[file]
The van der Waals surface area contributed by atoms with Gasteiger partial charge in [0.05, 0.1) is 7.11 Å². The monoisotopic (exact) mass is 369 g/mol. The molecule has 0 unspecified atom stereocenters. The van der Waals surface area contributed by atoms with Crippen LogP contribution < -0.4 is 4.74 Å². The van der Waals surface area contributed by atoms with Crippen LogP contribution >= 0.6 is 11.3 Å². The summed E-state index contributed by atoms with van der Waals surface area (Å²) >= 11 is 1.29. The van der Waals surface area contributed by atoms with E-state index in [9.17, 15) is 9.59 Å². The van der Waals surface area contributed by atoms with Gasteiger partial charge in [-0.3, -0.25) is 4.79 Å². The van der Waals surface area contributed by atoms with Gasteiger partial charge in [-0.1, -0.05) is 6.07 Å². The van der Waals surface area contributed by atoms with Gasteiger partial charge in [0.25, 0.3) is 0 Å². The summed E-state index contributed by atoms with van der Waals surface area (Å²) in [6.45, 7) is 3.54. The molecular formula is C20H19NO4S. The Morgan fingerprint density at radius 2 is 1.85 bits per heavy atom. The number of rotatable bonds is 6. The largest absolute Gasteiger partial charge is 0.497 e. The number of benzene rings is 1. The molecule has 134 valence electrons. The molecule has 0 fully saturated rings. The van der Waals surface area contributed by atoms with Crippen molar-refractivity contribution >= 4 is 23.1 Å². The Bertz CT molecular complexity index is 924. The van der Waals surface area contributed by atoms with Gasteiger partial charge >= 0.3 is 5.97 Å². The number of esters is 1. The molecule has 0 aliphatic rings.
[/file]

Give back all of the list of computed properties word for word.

The van der Waals surface area contributed by atoms with Gasteiger partial charge in [0.05, 0.1) is 7.11 Å². The monoisotopic (exact) mass is 369 g/mol. The molecule has 0 unspecified atom stereocenters. The van der Waals surface area contributed by atoms with Crippen LogP contribution < -0.4 is 4.74 Å². The van der Waals surface area contributed by atoms with Crippen LogP contribution >= 0.6 is 11.3 Å². The summed E-state index contributed by atoms with van der Waals surface area (Å²) >= 11 is 1.29. The van der Waals surface area contributed by atoms with E-state index in [9.17, 15) is 9.59 Å². The van der Waals surface area contributed by atoms with Gasteiger partial charge in [-0.3, -0.25) is 4.79 Å². The van der Waals surface area contributed by atoms with Gasteiger partial charge in [-0.1, -0.05) is 6.07 Å². The van der Waals surface area contributed by atoms with Gasteiger partial charge in [0.25, 0.3) is 0 Å². The summed E-state index contributed by atoms with van der Waals surface area (Å²) in [6.45, 7) is 3.54. The molecular formula is C20H19NO4S. The Morgan fingerprint density at radius 2 is 1.85 bits per heavy atom. The number of rotatable bonds is 6. The largest absolute Gasteiger partial charge is 0.497 e. The number of benzene rings is 1. The molecule has 134 valence electrons. The molecule has 0 fully saturated rings. The van der Waals surface area contributed by atoms with Crippen molar-refractivity contribution >= 4 is 23.1 Å². The Bertz CT molecular complexity index is 924. The van der Waals surface area contributed by atoms with Gasteiger partial charge >= 0.3 is 5.97 Å². The number of esters is 1. The molecule has 0 aliphatic rings.